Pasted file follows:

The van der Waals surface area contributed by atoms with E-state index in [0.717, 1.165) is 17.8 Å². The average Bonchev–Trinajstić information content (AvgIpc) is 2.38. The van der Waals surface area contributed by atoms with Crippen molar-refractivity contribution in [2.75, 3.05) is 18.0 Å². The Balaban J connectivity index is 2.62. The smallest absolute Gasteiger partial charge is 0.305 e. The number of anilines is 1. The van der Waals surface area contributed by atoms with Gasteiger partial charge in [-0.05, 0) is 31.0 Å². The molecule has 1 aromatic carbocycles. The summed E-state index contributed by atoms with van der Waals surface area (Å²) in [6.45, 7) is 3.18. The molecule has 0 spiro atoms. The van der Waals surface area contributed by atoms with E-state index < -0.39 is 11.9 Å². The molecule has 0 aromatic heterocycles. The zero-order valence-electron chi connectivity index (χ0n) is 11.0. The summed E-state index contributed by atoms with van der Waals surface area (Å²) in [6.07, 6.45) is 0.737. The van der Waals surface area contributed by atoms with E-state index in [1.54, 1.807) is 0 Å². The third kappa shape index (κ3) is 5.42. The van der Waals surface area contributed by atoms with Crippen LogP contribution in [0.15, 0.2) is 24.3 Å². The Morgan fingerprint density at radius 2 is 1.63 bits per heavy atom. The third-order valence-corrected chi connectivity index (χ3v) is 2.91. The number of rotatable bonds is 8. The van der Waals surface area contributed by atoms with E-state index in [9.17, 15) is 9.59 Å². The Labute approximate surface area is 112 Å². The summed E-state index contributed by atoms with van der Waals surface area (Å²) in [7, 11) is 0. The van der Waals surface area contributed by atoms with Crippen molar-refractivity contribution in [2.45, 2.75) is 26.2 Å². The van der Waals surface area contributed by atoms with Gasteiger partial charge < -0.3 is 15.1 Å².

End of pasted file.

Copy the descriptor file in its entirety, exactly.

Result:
The van der Waals surface area contributed by atoms with E-state index in [0.717, 1.165) is 17.8 Å². The average Bonchev–Trinajstić information content (AvgIpc) is 2.38. The van der Waals surface area contributed by atoms with Crippen molar-refractivity contribution in [2.75, 3.05) is 18.0 Å². The Balaban J connectivity index is 2.62. The smallest absolute Gasteiger partial charge is 0.305 e. The number of anilines is 1. The van der Waals surface area contributed by atoms with Gasteiger partial charge in [-0.05, 0) is 31.0 Å². The molecule has 1 aromatic carbocycles. The summed E-state index contributed by atoms with van der Waals surface area (Å²) in [6.45, 7) is 3.18. The molecule has 0 spiro atoms. The van der Waals surface area contributed by atoms with E-state index < -0.39 is 11.9 Å². The molecule has 0 aromatic heterocycles. The zero-order valence-electron chi connectivity index (χ0n) is 11.0. The summed E-state index contributed by atoms with van der Waals surface area (Å²) in [6.07, 6.45) is 0.737. The van der Waals surface area contributed by atoms with E-state index in [1.54, 1.807) is 0 Å². The third kappa shape index (κ3) is 5.42. The van der Waals surface area contributed by atoms with Crippen LogP contribution in [0.15, 0.2) is 24.3 Å². The Morgan fingerprint density at radius 2 is 1.63 bits per heavy atom. The third-order valence-corrected chi connectivity index (χ3v) is 2.91. The number of rotatable bonds is 8. The van der Waals surface area contributed by atoms with E-state index in [9.17, 15) is 9.59 Å². The Labute approximate surface area is 112 Å². The summed E-state index contributed by atoms with van der Waals surface area (Å²) in [7, 11) is 0. The van der Waals surface area contributed by atoms with Crippen molar-refractivity contribution in [2.45, 2.75) is 26.2 Å². The van der Waals surface area contributed by atoms with Gasteiger partial charge < -0.3 is 15.1 Å².